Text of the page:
NFL Players Union Agrees To Safety Protocols, Clearing Major Hurdle To 2020-2021 Season

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by Tyler Durden
Tuesday, Jul 21, 2020 - 09:45 AM

In a move that clears one more hurdle to what's expected to be a full NFL season for 2020-2021, the NFL players union has agreed to a new arrangement whereby players will be tested daily for coronavirus infections during the first two weeks of training camp. The players' union had raised concerns about practices putting players at risk with the first set to begin in a week.

The decision comes after dozens of MLB and NBA players have tested positive, along with a smattering of soccer players and other athletes, as the coronavirus briefly shut down athletics around the world. Although the 2020 Olympics has been postponed, European soccer leagues have mostly re-started play.

The NFL preseason is set to begin mostly on time, with practices starting in late July, with the first games being held more than a month later.

The NFL Players Association told the press that 72 players have tested positive for the virus as of July 10. The spread across the population is risk enough to make players anxious about sharing locker rooms and other facilities, along with the physical contact that's simply an essential part of the sport.

Here's more from ESPN:

According to a memo obtained by ESPN, the NFL and the NFL Players Association will require daily COVID-19 testing for the first two weeks of training camp. After two weeks, if the positive test rate is below 5%, the league would scale back to testing every other day. If the positive test rate is not below 5%, they will continue with daily testing until such time as it falls below that number. If the positivity rate hits 5% or higher at any point, they go back to daily testing until it comes down again.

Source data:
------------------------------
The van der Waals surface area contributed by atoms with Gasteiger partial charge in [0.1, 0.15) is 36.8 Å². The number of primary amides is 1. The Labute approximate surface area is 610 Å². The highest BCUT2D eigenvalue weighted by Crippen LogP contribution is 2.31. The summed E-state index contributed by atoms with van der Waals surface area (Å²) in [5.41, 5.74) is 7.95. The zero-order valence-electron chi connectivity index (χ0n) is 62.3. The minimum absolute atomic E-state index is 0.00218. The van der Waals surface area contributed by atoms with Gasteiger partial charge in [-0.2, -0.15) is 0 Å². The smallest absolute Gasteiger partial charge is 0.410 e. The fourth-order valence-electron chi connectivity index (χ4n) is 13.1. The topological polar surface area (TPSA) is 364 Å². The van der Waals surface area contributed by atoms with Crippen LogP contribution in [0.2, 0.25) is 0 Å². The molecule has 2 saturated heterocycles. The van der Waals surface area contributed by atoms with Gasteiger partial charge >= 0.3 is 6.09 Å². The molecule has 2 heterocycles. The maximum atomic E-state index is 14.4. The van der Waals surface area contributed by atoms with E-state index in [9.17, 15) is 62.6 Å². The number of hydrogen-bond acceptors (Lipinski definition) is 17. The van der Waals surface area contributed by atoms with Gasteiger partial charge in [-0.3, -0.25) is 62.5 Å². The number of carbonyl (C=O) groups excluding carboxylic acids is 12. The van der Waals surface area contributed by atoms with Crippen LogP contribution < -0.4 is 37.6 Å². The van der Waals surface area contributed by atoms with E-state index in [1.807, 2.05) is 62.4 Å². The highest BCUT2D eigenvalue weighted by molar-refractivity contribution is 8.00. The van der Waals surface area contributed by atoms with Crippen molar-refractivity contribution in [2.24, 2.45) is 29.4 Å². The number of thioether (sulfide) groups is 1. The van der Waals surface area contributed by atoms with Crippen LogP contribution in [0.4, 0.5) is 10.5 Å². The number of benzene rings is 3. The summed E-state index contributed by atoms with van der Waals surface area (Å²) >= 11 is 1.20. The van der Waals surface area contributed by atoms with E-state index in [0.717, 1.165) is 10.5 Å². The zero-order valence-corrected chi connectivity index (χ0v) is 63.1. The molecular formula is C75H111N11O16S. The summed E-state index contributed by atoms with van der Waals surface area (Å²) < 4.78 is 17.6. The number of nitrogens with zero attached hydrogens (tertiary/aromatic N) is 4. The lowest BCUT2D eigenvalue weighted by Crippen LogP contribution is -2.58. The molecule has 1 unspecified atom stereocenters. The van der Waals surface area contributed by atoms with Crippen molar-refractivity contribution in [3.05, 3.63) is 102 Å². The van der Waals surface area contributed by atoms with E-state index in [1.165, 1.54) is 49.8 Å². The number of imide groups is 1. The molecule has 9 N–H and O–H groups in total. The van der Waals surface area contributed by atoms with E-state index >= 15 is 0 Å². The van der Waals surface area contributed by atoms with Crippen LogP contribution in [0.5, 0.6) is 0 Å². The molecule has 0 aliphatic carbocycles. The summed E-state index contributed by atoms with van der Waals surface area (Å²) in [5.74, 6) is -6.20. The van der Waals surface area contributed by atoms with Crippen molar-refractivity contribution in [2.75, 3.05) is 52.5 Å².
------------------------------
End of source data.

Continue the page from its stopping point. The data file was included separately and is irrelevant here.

"This is ongoing work," Dr. Allen Sills, the league's chief medical officer, said. "There's no finish line with health and safety, and I think these protocol are living, breathing documents, which means they will change as we get new information. They will undoubtedly be changing over time, which is what we usually see in medicine."

Upon arriving at the team facility for the first time, players and team employees will be required to test negative twice before being allowed in. Basically, you show up on Day One, take a test, go home. You then must wait 72 hours before taking a second test. If both are negative, you can go into the building and get to work on Day 5.

"We recognize that, as players and coaches and staff come in, they're going to be coming in from all over the country and in some cases the world," Sills said. "So we want to take a slow approach here."

The memo states that the testing rules - and the 5% threshold - will apply to all Tier 1 and Tier 2 employees for each team in the league. A June 7 memo sent to the teams by the league defined Tier 1 employees as all players and necessary personnel who must have direct access to players. It defined Tier 2 as "other essential personnel who may need to be in close proximity to players and other Tier 1 individuals and who may need to access restricted areas."

Sills also said the league's expectation is that test results will come back within 24 hours. The NFL has contracted with BioReference Laboratories to handle its tests and has said multiple times over the past several months that it wants to remain responsible about not taking up too large a share of the available tests in any market.

In other news, the NFL has reportedly assented to a Players' Union demand that there be no pre-season games, in keeping with the notion that the season be as stripped-down as possible to minimize risk to players and team staff.

The proposal included an offer for a longer training and acclimation period, ESPN reported.

Some players have taken to Twitter to voice their concerns about the league’s decision to start training camps before an agreement on safety protocols have been reached. But the agreement should quiet those concerns.